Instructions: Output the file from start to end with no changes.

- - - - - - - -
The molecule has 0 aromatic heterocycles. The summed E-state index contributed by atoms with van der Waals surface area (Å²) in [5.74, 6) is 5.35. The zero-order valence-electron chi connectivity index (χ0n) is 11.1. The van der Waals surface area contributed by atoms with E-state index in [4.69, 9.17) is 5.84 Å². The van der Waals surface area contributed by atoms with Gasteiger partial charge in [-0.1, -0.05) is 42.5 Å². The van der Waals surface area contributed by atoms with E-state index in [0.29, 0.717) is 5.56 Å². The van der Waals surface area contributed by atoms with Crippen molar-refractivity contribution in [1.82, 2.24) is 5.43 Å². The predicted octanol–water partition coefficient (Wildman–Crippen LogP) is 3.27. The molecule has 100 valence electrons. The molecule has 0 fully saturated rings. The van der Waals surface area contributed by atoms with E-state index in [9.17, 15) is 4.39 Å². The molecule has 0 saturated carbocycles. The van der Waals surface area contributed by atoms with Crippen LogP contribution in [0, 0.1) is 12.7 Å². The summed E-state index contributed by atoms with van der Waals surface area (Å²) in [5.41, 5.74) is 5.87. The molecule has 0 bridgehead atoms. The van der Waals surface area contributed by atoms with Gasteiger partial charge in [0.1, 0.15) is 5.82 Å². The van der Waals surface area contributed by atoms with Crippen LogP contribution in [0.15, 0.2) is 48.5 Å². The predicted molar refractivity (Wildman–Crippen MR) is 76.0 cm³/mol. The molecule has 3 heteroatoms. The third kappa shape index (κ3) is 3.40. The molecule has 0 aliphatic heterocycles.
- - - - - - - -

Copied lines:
The molecule has 0 aromatic heterocycles. The summed E-state index contributed by atoms with van der Waals surface area (Å²) in [5.74, 6) is 5.35. The zero-order valence-electron chi connectivity index (χ0n) is 11.1. The van der Waals surface area contributed by atoms with E-state index in [4.69, 9.17) is 5.84 Å². The van der Waals surface area contributed by atoms with Gasteiger partial charge in [-0.1, -0.05) is 42.5 Å². The van der Waals surface area contributed by atoms with E-state index in [0.29, 0.717) is 5.56 Å². The van der Waals surface area contributed by atoms with Crippen molar-refractivity contribution in [1.82, 2.24) is 5.43 Å². The predicted octanol–water partition coefficient (Wildman–Crippen LogP) is 3.27. The molecule has 100 valence electrons. The molecule has 0 fully saturated rings. The van der Waals surface area contributed by atoms with E-state index in [9.17, 15) is 4.39 Å². The molecule has 0 saturated carbocycles. The van der Waals surface area contributed by atoms with Crippen LogP contribution in [0, 0.1) is 12.7 Å². The summed E-state index contributed by atoms with van der Waals surface area (Å²) in [5.41, 5.74) is 5.87. The molecule has 0 bridgehead atoms. The van der Waals surface area contributed by atoms with Gasteiger partial charge in [0.1, 0.15) is 5.82 Å². The van der Waals surface area contributed by atoms with Crippen LogP contribution in [0.15, 0.2) is 48.5 Å². The predicted molar refractivity (Wildman–Crippen MR) is 76.0 cm³/mol. The molecule has 3 heteroatoms. The third kappa shape index (κ3) is 3.40. The molecule has 0 aliphatic heterocycles.